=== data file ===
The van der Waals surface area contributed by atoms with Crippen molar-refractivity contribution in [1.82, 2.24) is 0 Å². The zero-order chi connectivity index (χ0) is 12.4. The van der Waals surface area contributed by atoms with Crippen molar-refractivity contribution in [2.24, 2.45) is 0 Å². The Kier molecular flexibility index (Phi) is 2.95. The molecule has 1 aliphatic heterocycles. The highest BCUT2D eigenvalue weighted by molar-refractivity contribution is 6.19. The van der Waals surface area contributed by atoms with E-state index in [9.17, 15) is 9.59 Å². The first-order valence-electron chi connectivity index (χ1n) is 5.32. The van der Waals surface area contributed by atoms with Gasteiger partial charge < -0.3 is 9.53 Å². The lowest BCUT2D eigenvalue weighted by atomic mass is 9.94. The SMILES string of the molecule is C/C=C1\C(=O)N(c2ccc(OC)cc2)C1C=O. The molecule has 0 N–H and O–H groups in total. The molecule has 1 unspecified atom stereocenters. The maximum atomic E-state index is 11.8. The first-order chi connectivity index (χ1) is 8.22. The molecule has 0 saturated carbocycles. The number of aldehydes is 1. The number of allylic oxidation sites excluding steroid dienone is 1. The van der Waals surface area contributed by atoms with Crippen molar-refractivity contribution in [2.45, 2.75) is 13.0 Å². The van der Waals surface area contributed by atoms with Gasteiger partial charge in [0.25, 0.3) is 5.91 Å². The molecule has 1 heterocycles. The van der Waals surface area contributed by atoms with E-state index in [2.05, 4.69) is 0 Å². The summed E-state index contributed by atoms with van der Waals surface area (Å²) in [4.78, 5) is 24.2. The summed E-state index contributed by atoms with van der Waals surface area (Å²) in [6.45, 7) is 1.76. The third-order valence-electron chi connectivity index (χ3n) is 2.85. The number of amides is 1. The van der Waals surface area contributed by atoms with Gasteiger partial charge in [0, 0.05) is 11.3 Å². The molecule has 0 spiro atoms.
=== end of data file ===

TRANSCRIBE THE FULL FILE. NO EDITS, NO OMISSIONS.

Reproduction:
The van der Waals surface area contributed by atoms with Crippen molar-refractivity contribution in [1.82, 2.24) is 0 Å². The zero-order chi connectivity index (χ0) is 12.4. The van der Waals surface area contributed by atoms with Crippen molar-refractivity contribution in [2.24, 2.45) is 0 Å². The Kier molecular flexibility index (Phi) is 2.95. The molecule has 1 aliphatic heterocycles. The highest BCUT2D eigenvalue weighted by molar-refractivity contribution is 6.19. The van der Waals surface area contributed by atoms with E-state index in [9.17, 15) is 9.59 Å². The first-order valence-electron chi connectivity index (χ1n) is 5.32. The van der Waals surface area contributed by atoms with Gasteiger partial charge < -0.3 is 9.53 Å². The lowest BCUT2D eigenvalue weighted by atomic mass is 9.94. The SMILES string of the molecule is C/C=C1\C(=O)N(c2ccc(OC)cc2)C1C=O. The molecule has 0 N–H and O–H groups in total. The molecule has 1 unspecified atom stereocenters. The maximum atomic E-state index is 11.8. The first-order chi connectivity index (χ1) is 8.22. The molecule has 0 saturated carbocycles. The number of aldehydes is 1. The number of allylic oxidation sites excluding steroid dienone is 1. The van der Waals surface area contributed by atoms with Crippen molar-refractivity contribution in [2.45, 2.75) is 13.0 Å². The van der Waals surface area contributed by atoms with Gasteiger partial charge in [0.25, 0.3) is 5.91 Å². The molecule has 1 heterocycles. The van der Waals surface area contributed by atoms with E-state index in [2.05, 4.69) is 0 Å². The summed E-state index contributed by atoms with van der Waals surface area (Å²) in [4.78, 5) is 24.2. The summed E-state index contributed by atoms with van der Waals surface area (Å²) in [6.45, 7) is 1.76. The third-order valence-electron chi connectivity index (χ3n) is 2.85. The number of amides is 1. The van der Waals surface area contributed by atoms with Gasteiger partial charge in [0, 0.05) is 11.3 Å². The molecule has 0 spiro atoms.